Tell me a bit about the Sorbon Estates story.
Sorbon Estates was founded by my dad, Michael Shanly, in 1974 – the year I was born. Our vision is to create communities and improve the environment of the towns in which we work.
Dad started his property development business Shanly Homes in 1969, and in 1974 the UK was in the middle of a financial crisis. He was building an apartment scheme on the river in Maidenhead and the site had an existing house on it that Dad had converted and let out as flats.
The rental income from this got him through that difficult period and it was a “eureka” moment that an income-producing property portfolio could help him through tougher times in the housing market, so Sorbon Estates was born. Fast forward 46 years and we have an estate of over 1500 tenants across a variety of uses, primarily retail, and a team of 35 managing the portfolio.
How is Sorbon Estates different to other retail estates?
Our main retail estates are in attractive, characterful high streets and towns in the south east, such as: Marlow, Windsor, Maidenhead, Dorking, and Weybridge. We also own local shopping parades and retail warehouses and parks.
“Sorbon Estates takes a real interest in our tenants’ businesses and what they can add to the high street or town.”
Sorbon Estates takes a real interest in our tenants’ businesses and what they can add to the high street or town, and our estate managers communicate with our tenants regularly. We do not buy and sell properties and look for a quick return, we buy and hold indefinitely. Everything we do is about the long term. Over half of our retail estate is made up of independent tenants and we are proud of what they bring to the economy. We even offer our independent tenants paid-for membership to the British Independent Retailer Association to support them.
What makes us truly different is our objective to give back to the communities in which we work. The Shanly Foundation was established in 1997 and I am lucky enough to be a trustee. The Shanly Foundation is funded entirely by profits from the Shanly Group, and over the years the foundation has donated in excess of £13 million direct to, mainly small, local charities doing incredible work.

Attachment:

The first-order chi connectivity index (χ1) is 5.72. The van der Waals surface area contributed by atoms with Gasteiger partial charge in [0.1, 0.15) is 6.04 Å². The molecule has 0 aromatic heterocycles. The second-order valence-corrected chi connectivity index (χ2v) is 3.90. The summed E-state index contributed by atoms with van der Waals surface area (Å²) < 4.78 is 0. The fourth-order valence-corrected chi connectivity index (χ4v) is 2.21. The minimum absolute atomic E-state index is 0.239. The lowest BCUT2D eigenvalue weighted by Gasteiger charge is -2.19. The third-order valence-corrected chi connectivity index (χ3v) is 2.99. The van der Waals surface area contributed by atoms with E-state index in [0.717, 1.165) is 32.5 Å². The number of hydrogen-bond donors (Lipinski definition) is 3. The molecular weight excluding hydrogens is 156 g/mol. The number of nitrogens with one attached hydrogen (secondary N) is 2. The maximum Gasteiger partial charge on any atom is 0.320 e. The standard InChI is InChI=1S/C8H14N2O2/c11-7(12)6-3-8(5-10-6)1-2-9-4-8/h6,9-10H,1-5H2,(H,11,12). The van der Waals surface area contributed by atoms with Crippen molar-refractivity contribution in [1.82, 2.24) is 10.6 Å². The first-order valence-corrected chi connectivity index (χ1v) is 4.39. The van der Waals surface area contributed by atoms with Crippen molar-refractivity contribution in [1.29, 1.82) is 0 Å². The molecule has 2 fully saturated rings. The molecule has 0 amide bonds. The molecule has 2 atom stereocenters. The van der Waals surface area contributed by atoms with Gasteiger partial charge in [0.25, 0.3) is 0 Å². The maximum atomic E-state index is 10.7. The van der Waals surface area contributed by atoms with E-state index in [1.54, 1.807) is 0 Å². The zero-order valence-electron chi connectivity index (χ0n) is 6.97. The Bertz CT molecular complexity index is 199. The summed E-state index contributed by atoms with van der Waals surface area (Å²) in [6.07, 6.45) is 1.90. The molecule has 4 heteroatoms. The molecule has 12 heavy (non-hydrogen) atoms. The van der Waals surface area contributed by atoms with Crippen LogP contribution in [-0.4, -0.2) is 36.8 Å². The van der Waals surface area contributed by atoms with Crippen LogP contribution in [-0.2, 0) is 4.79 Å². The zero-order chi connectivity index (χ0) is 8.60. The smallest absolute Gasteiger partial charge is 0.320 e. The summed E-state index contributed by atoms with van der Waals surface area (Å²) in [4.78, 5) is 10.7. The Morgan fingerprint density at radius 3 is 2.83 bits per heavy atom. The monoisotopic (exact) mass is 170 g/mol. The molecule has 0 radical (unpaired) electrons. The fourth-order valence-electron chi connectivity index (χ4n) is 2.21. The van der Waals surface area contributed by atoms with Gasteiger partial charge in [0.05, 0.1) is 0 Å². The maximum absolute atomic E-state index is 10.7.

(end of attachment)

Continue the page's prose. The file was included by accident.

How did Sorbon handle lockdown and how is it coping with the pandemic?
Our Sorbon Estates team really stepped up and engaged with the tenants during lockdown. Some of our retail tenants were in a desperate situation but we worked with them and negotiated deals to help them stay afloat and get their doors back open in June. Each situation was different, every property, business and lease is different, so each discussion was individual. Of course it is not over, but we have built stronger relationships with our tenants and they know we are at the end of the phone if they have concerns.
To help the community and give back, in April this year the Shanly Foundation set up its Coronavirus Emergency Response Fund and donated over £200,000 to organisations doing amazing work to fight Covid-19 and support those who needed it most. Our largest single donation was £25,000 to the Meals From Marlow initiative which delivered over 75,000 meals to frontline heroes and the vulnerable in the community. Meals From Marlow has been so successful that it now aims to continue beyond Covid as a charity, and I am honoured that they have recently asked me to be one of their trustees.
What’s in store for Sorbon in 2021?
I wish I had a crystal ball in terms of the market, but luckily we are a strong company that has saved for a rainy day and that day is now. We want to focus even more on our tenants in the coming months, and on presenting our properties as best we can. In my time as managing director I have built a strong and capable team and I look forward to seeing them grow in 2021. We will also be looking to acquire more properties in all use classes, and we have a pipeline of retail development schemes as we look to repurpose our properties to ensure they are fit for purpose in this changing world.
“It is an incredibly worrying time and asset values could drop.”
How is Sorbon addressing some of the challenges facing retail as a whole?
It is an incredibly worrying time and asset values could drop. As we do not sell anything, this means we have to look forward at what we can do with our property and land to maintain income. Even if it is less income, nothing sits empty for too long at Sorbon. We have operated our Pop-Up Shop scheme since 2012 and this is a great way to introduce start-up retail businesses to the high street and add vitality. We have always tended to buy unusual, quirky properties with an angle, so we are also experienced at being creative. It is important not to dwell on the negatives, but to look for the opportunity, as much for the community as for us.